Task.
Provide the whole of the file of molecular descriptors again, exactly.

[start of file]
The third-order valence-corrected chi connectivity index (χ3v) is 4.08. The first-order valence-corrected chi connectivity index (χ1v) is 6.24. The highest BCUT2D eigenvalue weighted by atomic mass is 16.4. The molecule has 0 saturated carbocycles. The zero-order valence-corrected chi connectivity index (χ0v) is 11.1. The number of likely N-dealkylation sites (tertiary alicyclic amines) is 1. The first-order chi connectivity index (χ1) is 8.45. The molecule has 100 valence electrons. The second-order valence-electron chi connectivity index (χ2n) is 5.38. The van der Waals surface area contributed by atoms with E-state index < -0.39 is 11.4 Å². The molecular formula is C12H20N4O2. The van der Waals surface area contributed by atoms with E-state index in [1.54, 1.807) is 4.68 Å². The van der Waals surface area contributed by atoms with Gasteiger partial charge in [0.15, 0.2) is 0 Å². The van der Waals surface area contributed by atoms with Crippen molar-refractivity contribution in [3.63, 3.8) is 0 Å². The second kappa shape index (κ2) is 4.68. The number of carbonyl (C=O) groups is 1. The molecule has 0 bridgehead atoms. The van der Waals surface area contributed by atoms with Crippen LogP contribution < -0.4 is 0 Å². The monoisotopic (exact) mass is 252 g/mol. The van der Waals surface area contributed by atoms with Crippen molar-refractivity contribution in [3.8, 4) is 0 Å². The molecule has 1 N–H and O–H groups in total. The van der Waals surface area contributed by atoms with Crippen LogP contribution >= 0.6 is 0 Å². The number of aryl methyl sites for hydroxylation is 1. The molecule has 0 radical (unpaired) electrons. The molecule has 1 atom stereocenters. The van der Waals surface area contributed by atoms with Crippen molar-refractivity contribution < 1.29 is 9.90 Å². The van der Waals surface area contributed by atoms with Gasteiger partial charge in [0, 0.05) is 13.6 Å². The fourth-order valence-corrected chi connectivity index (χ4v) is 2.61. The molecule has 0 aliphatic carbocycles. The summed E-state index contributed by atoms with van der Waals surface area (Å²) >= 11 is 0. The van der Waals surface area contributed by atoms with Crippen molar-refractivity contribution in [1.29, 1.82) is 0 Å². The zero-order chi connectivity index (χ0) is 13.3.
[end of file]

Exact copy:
The third-order valence-corrected chi connectivity index (χ3v) is 4.08. The first-order valence-corrected chi connectivity index (χ1v) is 6.24. The highest BCUT2D eigenvalue weighted by atomic mass is 16.4. The molecule has 0 saturated carbocycles. The zero-order valence-corrected chi connectivity index (χ0v) is 11.1. The number of likely N-dealkylation sites (tertiary alicyclic amines) is 1. The first-order chi connectivity index (χ1) is 8.45. The molecule has 100 valence electrons. The second-order valence-electron chi connectivity index (χ2n) is 5.38. The van der Waals surface area contributed by atoms with E-state index < -0.39 is 11.4 Å². The molecular formula is C12H20N4O2. The van der Waals surface area contributed by atoms with E-state index in [1.54, 1.807) is 4.68 Å². The van der Waals surface area contributed by atoms with Gasteiger partial charge in [0.15, 0.2) is 0 Å². The van der Waals surface area contributed by atoms with Crippen molar-refractivity contribution in [3.63, 3.8) is 0 Å². The second kappa shape index (κ2) is 4.68. The number of carbonyl (C=O) groups is 1. The molecule has 0 bridgehead atoms. The van der Waals surface area contributed by atoms with Crippen LogP contribution < -0.4 is 0 Å². The monoisotopic (exact) mass is 252 g/mol. The van der Waals surface area contributed by atoms with Crippen molar-refractivity contribution in [3.8, 4) is 0 Å². The molecule has 1 N–H and O–H groups in total. The van der Waals surface area contributed by atoms with Crippen LogP contribution >= 0.6 is 0 Å². The number of aryl methyl sites for hydroxylation is 1. The molecule has 0 radical (unpaired) electrons. The molecule has 1 atom stereocenters. The van der Waals surface area contributed by atoms with Crippen molar-refractivity contribution < 1.29 is 9.90 Å². The van der Waals surface area contributed by atoms with Gasteiger partial charge in [0, 0.05) is 13.6 Å². The fourth-order valence-corrected chi connectivity index (χ4v) is 2.61. The molecule has 0 aliphatic carbocycles. The summed E-state index contributed by atoms with van der Waals surface area (Å²) >= 11 is 0. The van der Waals surface area contributed by atoms with Crippen molar-refractivity contribution in [1.29, 1.82) is 0 Å². The zero-order chi connectivity index (χ0) is 13.3.